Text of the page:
Tong is the author of three books and numerous publications on the topic of false abuse allegations. In 1992, Tong published his first book, Don't Blame ME, Daddy: False Accusations of Child Sexual Abuse.[28] It was written after his legal battles to prove his innocence of accusations against him.[3] The book detailed the increase of false accusations of child sexual abuse in relation to divorce and child custody cases.[28] He followed up with the book Ashes to Ashes, Families to Dust in 1996. The book provided information for those falsely accused of abuse. In 2002, Tong published his third book, Elusive Innocence: Survival Guide for the Falsely Accused.[29] The book, which targeted attorneys, detailed the difference between actual abuse and false accusations of abuse as well as domestic violence allegations.[29][30] It included chapters on fighting false accusations and a summary of case studies involving false accusations.[30] Tong also penned the foreword to the 2009 book I'm Going to be a Dad, Now What? written by Craig Baird.[31]


  • 2002, Elusive Innocence: Survival Guide for the Falsely Accused[30]
  • 1996, Ashes to Ashes, Families to Dust: False Accusations of Child Abuse: A Roadmap for Survivors
  • 1992, Don't Blame ME, Daddy: False Accusations of Child Sexual Abuse[28]

Select publications[edit]


Tong has served as the president of VOCAL (Victims of Child Abuse Laws) in the Tampa Bay area.[3]


  1. ^ a b c Lynn Carson (November 6, 2010). False Allegations – Fathers Fighting Back (Television News). WFLA-TV NBC Channel 8.
  2. ^ a b c d e Nancy Grace, Dean Tong (June 13, 2006). Breaking News Following Yesterday’s Courthouse Shooting in Nevada (transcript of video) (Television News). CNN.
  3. ^ a b c d e f g Work, Deborah (April 7, 1996). "Author Seeks New Protections". Sun-Sentinel. Retrieved August 18, 2013.
  4. ^ a b Chase, Jennifer (February 24, 2013). "Discussion with Child Abuse Expert & Forensic Consultant Dean Tong". Blog Talk Radio. Retrieved August 18, 2013.
  5. ^ Erdely, Sabrina Rubin (January 22, 2009). "Sex Lies and Phys Ed". Rolling Stone Magazine.
  6. ^ a b Sutton, Jane (January 7, 2000). "Cuban Boy Faces Deep Psychological Scars". Reuters. Retrieved August 18, 2013.
  7. ^ a b c d Tong, Dean. "When Fatherhood Is Under Attack". Southern Scribe. Retrieved August 22, 2013.
  8. ^ a b Waltman, Scott (March 15, 2011). "Judge approves defense assistance in abuse case". Aberdeen News. Retrieved August 22, 2013.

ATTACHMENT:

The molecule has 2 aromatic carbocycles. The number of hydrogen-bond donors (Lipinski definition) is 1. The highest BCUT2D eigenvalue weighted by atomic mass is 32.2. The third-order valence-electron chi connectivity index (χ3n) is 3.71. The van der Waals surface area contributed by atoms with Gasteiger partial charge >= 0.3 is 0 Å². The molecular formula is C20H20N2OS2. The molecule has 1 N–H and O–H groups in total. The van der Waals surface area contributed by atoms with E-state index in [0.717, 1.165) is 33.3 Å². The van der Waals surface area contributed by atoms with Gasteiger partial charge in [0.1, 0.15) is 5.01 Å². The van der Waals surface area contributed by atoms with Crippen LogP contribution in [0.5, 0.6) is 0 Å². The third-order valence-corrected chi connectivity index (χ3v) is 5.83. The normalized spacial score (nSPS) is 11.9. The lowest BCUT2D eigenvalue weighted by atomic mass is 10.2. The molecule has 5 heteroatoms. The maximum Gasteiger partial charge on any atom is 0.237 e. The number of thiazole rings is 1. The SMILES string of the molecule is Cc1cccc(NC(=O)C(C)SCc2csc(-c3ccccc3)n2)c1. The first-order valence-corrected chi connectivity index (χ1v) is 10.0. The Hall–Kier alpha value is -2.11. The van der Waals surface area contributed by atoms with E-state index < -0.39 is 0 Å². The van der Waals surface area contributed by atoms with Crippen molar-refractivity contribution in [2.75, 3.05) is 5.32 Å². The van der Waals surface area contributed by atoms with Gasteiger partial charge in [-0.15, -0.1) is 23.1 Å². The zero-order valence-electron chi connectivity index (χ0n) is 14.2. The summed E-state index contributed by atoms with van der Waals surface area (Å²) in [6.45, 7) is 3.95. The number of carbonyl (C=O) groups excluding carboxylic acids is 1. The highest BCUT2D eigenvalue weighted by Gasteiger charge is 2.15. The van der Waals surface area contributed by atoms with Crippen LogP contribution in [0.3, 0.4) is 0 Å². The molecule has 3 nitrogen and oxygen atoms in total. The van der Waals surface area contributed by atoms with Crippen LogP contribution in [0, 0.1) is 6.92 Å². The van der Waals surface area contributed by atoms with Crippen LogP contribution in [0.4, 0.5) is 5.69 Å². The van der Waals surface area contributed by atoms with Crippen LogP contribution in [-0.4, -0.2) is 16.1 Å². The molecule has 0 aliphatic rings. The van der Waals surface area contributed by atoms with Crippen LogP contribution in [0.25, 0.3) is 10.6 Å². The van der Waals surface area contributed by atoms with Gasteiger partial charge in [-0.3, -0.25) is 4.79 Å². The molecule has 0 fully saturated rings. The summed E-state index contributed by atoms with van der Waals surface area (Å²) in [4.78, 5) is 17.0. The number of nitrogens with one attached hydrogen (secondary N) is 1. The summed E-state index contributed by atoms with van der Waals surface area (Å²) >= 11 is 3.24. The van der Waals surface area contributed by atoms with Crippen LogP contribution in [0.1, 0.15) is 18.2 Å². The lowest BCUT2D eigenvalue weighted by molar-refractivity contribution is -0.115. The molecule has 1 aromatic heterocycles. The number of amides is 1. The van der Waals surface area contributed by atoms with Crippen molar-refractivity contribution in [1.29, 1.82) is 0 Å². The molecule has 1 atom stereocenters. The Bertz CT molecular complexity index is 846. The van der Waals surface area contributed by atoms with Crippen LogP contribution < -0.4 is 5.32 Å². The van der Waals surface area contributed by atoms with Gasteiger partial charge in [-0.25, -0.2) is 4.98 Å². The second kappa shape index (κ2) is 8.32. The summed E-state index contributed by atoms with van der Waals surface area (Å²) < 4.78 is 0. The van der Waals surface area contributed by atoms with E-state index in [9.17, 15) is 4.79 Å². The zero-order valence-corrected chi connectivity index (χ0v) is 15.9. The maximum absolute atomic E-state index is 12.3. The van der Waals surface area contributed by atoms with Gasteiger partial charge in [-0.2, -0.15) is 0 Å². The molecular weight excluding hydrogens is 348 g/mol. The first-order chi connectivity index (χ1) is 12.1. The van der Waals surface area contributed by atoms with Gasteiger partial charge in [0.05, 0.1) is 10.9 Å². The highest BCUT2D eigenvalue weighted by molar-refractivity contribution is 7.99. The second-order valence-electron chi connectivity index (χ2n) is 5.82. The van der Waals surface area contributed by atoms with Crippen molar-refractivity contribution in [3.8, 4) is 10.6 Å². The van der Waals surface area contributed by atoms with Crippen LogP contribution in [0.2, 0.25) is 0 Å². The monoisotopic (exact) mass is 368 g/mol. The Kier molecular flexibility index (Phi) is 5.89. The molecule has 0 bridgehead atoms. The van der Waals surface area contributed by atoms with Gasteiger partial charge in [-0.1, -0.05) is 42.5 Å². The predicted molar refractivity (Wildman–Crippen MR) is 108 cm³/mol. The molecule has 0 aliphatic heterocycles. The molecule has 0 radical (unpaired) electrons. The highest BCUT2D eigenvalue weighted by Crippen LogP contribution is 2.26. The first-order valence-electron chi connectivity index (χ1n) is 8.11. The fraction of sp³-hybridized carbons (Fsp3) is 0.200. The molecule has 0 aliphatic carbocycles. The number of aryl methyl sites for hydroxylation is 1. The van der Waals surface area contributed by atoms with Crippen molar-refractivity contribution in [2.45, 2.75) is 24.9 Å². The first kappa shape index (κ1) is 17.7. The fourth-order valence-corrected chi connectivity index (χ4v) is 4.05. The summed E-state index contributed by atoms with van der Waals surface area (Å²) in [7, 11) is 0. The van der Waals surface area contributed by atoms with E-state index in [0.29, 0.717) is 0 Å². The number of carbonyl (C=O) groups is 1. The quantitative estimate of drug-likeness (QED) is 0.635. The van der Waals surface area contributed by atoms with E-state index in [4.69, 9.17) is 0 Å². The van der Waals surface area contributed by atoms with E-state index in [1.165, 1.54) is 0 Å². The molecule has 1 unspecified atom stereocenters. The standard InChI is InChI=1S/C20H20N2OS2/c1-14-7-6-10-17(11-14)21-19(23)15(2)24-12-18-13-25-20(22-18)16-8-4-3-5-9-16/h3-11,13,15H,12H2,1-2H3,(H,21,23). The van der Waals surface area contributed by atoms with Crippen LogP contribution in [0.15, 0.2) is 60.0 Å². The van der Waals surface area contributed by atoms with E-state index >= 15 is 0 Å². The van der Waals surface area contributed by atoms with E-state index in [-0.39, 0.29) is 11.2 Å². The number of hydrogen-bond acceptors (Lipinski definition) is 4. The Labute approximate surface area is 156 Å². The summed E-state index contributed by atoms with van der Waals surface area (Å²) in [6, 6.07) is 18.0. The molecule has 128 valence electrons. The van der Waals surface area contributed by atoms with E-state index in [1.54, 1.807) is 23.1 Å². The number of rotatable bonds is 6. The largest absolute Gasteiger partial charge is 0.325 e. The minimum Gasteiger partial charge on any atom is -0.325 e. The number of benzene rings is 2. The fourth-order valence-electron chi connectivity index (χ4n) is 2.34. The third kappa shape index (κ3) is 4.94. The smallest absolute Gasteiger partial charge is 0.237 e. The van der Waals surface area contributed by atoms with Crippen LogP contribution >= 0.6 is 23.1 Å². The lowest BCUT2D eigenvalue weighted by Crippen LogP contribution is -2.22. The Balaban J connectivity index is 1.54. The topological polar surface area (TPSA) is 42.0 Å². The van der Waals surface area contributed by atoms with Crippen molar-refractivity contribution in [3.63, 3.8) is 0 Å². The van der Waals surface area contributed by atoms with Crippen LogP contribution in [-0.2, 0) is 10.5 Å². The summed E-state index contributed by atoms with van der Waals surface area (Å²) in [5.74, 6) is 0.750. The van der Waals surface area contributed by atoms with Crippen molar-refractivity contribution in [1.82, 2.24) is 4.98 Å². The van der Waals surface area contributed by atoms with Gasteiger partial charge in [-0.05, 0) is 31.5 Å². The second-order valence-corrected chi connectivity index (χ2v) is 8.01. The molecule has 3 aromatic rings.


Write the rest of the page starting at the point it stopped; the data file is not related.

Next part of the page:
9. ^ Daniels, Theo (July 4, 2012). "Single Dads Exist". Chicago Defender. Archived from the original on August 8, 2014. Retrieved August 18, 2013.
  10. ^ Simpson, Elizabeth (June 21, 2007). "Campaign Advocates Recognizing, Reporting Suspected Abuse". The Virginian-Pilot. Archived from the original on August 8, 2014. Retrieved August 18, 2013.
  11. ^ Briggs, Bill (August 26, 1992). "Child Sex-Abuse Charges Balloon". The Denver Post.
  12. ^ a b c d Carton, Barbara (April 5, 1993). "A Father Falsely Accused Dean Tong Is A New Class Of Victim". The Boston Globe. Archived from the original on October 31, 2012. Retrieved August 18, 2013.
  13. ^ a b "Dean Tong – Are you Falsely Accused of Domestic Abuse or Child Abuse?". Talk Guests. Archived from the original on August 27, 2013. Retrieved August 18, 2013.
  14. ^ Tong, Dean (May–June 2007). "The Penile Plethysmograph, Abel Assessment for Sexual Interest and MSI-II". The American Journal of Family Therapy. 35 (3): 187–202. doi:10.1080/01926180701226762.
  15. ^ Clark, Lesley (March 4, 1997). "Parents Group: Restrain Power of Children's Agency". Orlando Sentinel. Retrieved August 22, 2013.
  16. ^ a b "Custody Battles". Dr. Phil. Retrieved August 22, 2013. (Slideshow of episode)
  17. ^ Fernandes, Gina (January 19, 2010). "Custody Crisis: Why Moms Are Punished In Court". MomLogic. Retrieved August 25, 2013.
  18. ^ a b c Cosby, Rita (June 14, 2006). "Rita Cosby Live & Direct". Rita Cosby Live & Direct. MSNBC. Retrieved August 22, 2013.
  19. ^ Glatt, John (2012). Love Her to Death. St. Martins Press. ISBN 9780312947859.
  20. ^ a b Caught In The Crossfire (Television Special). 48 Hours Mystery. February 24, 2007.
  21. ^ Tong, Dean (June 28, 2006). "Mack Has Failed Fathers Everywhere". Las Vegas Review Journal.
  22. ^ Montel Williams, Dean Tong (October 24, 2000). Abused by My Teacher (Television). CBS Television.
  23. ^ Jeff Deal, Dean Tong (June 6, 2011). Casey on Trial (Television News). WFTV Channel 9.
  24. ^ Thomson, Linda (June 15, 2005). "Jackson's Case Unique, Experts Say". Desert News. Retrieved August 22, 2013.
  25. ^ DuBreuil, Jim (October 16, 2003). "Does Sex Polygraph Rule Out Child Abuse". ABC News. Retrieved August 22, 2013.
  26. ^ Jenkins, Chris (June 19, 2000). "For Some Fathers, A Day To Protest". The Washington Post. Archived from the original on April 15, 2016. Retrieved August 18, 2013.
  27. ^ "April 30 – May 5, 2001". The Washington Post. April 29, 2001. Archived from the original on November 16, 2018. Retrieved August 18, 2013.
  28. ^ a b c Don't Blame ME Daddy: False Accusations of Child Sexual Abuse. Educational Resources Information Center. 1991. ISBN 9781878901293. Retrieved August 18, 2013.
  29. ^ a b Finley, Gordon. "Father – Child Relationships Following Divorce". Encyclopedia of Human Ecology. 1: A-H: 291–293.
  30. ^ a b c "Elusive Innocence: Survival Guide for the Falsely Accused". Florida Bar Journal. July 1, 2002. Archived from the original on March 7, 2016. Retrieved August 18, 2013.
  31. ^ Baird, Craig (2009). I'm Going To Be A Dad, Now What?. Atlantic Publishing Company. ISBN 9781601383952.

External links[edit]